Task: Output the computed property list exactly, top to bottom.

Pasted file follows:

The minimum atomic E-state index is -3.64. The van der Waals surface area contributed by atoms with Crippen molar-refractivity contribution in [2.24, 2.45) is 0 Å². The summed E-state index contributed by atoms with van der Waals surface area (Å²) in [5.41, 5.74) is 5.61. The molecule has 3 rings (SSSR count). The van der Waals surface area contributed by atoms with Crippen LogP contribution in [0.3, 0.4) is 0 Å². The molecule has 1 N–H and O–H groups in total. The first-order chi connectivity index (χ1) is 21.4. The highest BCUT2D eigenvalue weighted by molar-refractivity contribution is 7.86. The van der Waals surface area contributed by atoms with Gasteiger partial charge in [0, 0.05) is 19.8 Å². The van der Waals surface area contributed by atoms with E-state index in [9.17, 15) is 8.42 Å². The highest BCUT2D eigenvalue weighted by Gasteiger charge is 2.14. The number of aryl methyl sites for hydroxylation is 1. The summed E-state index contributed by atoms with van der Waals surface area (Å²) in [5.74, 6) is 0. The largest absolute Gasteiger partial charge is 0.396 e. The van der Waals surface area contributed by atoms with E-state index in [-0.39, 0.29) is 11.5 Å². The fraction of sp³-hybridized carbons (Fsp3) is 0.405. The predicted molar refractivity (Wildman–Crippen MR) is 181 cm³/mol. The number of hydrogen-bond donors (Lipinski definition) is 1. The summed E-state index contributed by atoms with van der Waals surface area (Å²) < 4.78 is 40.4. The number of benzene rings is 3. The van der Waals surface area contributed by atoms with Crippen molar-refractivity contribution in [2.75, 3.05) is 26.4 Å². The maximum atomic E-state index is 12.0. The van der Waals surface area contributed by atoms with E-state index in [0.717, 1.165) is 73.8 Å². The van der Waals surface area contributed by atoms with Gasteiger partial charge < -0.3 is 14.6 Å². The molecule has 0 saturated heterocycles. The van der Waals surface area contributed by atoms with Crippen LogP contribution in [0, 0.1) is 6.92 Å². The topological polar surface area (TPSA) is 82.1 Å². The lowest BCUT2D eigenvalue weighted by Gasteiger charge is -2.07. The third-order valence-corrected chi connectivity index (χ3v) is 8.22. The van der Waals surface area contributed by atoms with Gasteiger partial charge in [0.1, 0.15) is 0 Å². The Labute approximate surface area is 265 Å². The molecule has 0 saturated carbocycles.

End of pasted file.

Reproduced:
The minimum atomic E-state index is -3.64. The van der Waals surface area contributed by atoms with Crippen molar-refractivity contribution in [2.24, 2.45) is 0 Å². The summed E-state index contributed by atoms with van der Waals surface area (Å²) in [5.41, 5.74) is 5.61. The molecule has 3 rings (SSSR count). The van der Waals surface area contributed by atoms with Crippen LogP contribution in [0.3, 0.4) is 0 Å². The molecule has 1 N–H and O–H groups in total. The first-order chi connectivity index (χ1) is 21.4. The highest BCUT2D eigenvalue weighted by molar-refractivity contribution is 7.86. The van der Waals surface area contributed by atoms with Gasteiger partial charge in [0, 0.05) is 19.8 Å². The van der Waals surface area contributed by atoms with E-state index in [9.17, 15) is 8.42 Å². The highest BCUT2D eigenvalue weighted by Gasteiger charge is 2.14. The number of aryl methyl sites for hydroxylation is 1. The summed E-state index contributed by atoms with van der Waals surface area (Å²) in [5.74, 6) is 0. The largest absolute Gasteiger partial charge is 0.396 e. The van der Waals surface area contributed by atoms with E-state index in [-0.39, 0.29) is 11.5 Å². The fraction of sp³-hybridized carbons (Fsp3) is 0.405. The predicted molar refractivity (Wildman–Crippen MR) is 181 cm³/mol. The number of hydrogen-bond donors (Lipinski definition) is 1. The summed E-state index contributed by atoms with van der Waals surface area (Å²) < 4.78 is 40.4. The number of benzene rings is 3. The van der Waals surface area contributed by atoms with Crippen molar-refractivity contribution in [2.75, 3.05) is 26.4 Å². The maximum atomic E-state index is 12.0. The van der Waals surface area contributed by atoms with E-state index in [0.717, 1.165) is 73.8 Å². The van der Waals surface area contributed by atoms with Gasteiger partial charge < -0.3 is 14.6 Å². The molecule has 0 saturated heterocycles. The van der Waals surface area contributed by atoms with Crippen LogP contribution in [0, 0.1) is 6.92 Å². The topological polar surface area (TPSA) is 82.1 Å². The lowest BCUT2D eigenvalue weighted by Gasteiger charge is -2.07. The third-order valence-corrected chi connectivity index (χ3v) is 8.22. The van der Waals surface area contributed by atoms with Gasteiger partial charge in [0.1, 0.15) is 0 Å². The Labute approximate surface area is 265 Å². The molecule has 0 saturated carbocycles.